Alamosa, CO

Sled Down Giant Sand Dunes in This Diverse National Park

Allison Burney

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I recently learned that Alaska is home to some pretty massive sand dunes that are 100 feet tall in some places.

This was a huge surprise to me because I’ve always associated sand dunes with desert landscapes—and Alaska is by no means a desert. As far as I’m concerned, it’s a vast wilderness and wildlife haven that transforms from an oasis of lush greenery and rushing rivers in the spring and summer to a frozen tundra in the winter months. Nowhere in there was I aware of sand dunes.

But then I discovered the biggest sand dunes in all of North America, and all of a sudden, Alaska’s dunes seemed tiny in comparison.

Great Sand Dunes National Park and Preserve in Colorado almost wipes Alaska’s dunes right off the map, making for another mind-boggling experience.

In a distinctive corner of south-central Colorado, you don’t need snow to sled. And you don’t need an ocean to go to the beach. — Centennial Travel

This is a national park full of varied landscapes and many different types of terrain, including alpine tundra, grasslands, shrublands, dune fields, and wetlands. It’s also a place full of extreme temperature ranges, so it’s best to come prepared. The U.S. Department of the Interior's blog says sand surface temperatures can range from 150 degrees during summer afternoons to -20 degrees on a winter’s night! You definitely don’t want to be out on the dunes in the heat of the day when the sun is beating down.

The dune field here stretches more than 30 square miles, and Centennial Travel explains how they were formed:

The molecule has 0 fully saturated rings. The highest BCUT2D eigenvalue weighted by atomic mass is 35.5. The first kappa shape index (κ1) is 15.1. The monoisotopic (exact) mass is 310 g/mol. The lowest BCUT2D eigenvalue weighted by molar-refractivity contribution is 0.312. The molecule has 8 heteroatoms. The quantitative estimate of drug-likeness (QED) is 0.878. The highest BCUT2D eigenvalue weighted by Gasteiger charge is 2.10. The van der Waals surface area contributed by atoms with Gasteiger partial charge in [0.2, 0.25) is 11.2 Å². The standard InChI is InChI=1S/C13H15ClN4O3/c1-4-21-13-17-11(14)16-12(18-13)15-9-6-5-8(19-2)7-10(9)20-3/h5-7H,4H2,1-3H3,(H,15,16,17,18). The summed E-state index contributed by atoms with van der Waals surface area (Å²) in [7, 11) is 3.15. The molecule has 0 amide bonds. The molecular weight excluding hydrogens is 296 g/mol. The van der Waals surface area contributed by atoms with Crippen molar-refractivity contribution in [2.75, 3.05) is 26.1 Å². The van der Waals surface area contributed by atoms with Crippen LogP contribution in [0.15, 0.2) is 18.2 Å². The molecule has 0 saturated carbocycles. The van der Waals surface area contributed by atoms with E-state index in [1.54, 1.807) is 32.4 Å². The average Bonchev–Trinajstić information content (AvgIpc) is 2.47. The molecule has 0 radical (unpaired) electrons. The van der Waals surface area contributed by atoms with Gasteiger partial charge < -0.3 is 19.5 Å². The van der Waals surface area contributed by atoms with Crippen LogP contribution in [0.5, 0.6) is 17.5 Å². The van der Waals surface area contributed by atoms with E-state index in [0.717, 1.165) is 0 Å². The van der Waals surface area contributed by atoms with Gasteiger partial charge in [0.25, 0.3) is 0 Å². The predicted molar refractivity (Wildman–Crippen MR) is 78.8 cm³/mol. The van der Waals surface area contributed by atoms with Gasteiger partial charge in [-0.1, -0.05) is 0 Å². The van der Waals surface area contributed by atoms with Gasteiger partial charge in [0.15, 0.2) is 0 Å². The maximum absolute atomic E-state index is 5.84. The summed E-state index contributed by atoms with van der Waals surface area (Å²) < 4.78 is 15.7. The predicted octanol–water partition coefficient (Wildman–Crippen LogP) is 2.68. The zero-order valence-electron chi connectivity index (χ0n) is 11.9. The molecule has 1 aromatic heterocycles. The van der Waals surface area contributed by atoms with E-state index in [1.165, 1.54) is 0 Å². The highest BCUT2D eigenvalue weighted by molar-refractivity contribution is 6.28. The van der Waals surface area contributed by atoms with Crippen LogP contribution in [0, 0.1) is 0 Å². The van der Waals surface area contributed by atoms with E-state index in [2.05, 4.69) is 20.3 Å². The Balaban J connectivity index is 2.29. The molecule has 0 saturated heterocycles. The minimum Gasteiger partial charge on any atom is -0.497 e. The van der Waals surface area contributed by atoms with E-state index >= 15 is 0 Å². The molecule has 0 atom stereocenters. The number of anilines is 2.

The dune field resulted when mountain streams deposited sand into prehistoric shallow lakes in the San Luis Valley and the lakes eventually dried up. Wind took over from there, sculpting the sand into towering mounds.

And that sculpting would have taken tens of thousands of years!

There are six types of dunes found within the park, but two of them stand far above the rest: Star Dune, reaching 750 feet tall, and High Dune, standing 699 feet tall.

I recently hiked up a ski hill that was about the same height, and it was extremely steep and challenging. I was huffing and puffing by the time I reached the top, but the view from up there was stunning! Now I’m just imagining hills of the same height—but made of sand! It’s almost impossible for me to picture it, which is why I want to see them in person.

Besides staring at the dunes in wonder (which is probably what I’d spend most of my time doing), there are plenty of activities to keep you busy on a trip to Great Sand Dunes National Park. For starters, sand sledding and sandboarding down the dunes are popular with the thrill-seekers, and you can rent sand sleds year-round from outfitters near the park. The NPS provides a list of rental companies here.

Many visitors hike the dunes, providing a unique perspective you can only get by exploring a place for yourself. Private operators also offer horseback rides, guided overnight backpacking tours, or off-roading four-wheel-drive tours tailored to the type of adventure you’re looking for. No matter how you choose to explore this wonderland, it's sure to be memorable!

As impressive as Colorado’s dunes are, they’re only the ninth-tallest in the world, according to Much Better Adventures Magazine, which published a guide to the tallest sand dunes in the world.

It’s hard to believe that dunes this tall could be dwarfed by something even bigger. All I know is that I can’t wait to explore them for myself!

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Freelance writer & proofreader. I love travel, reading, coffee, and exploring nature. On a mission to keep learning, growing, and enjoying this adventure we call life.

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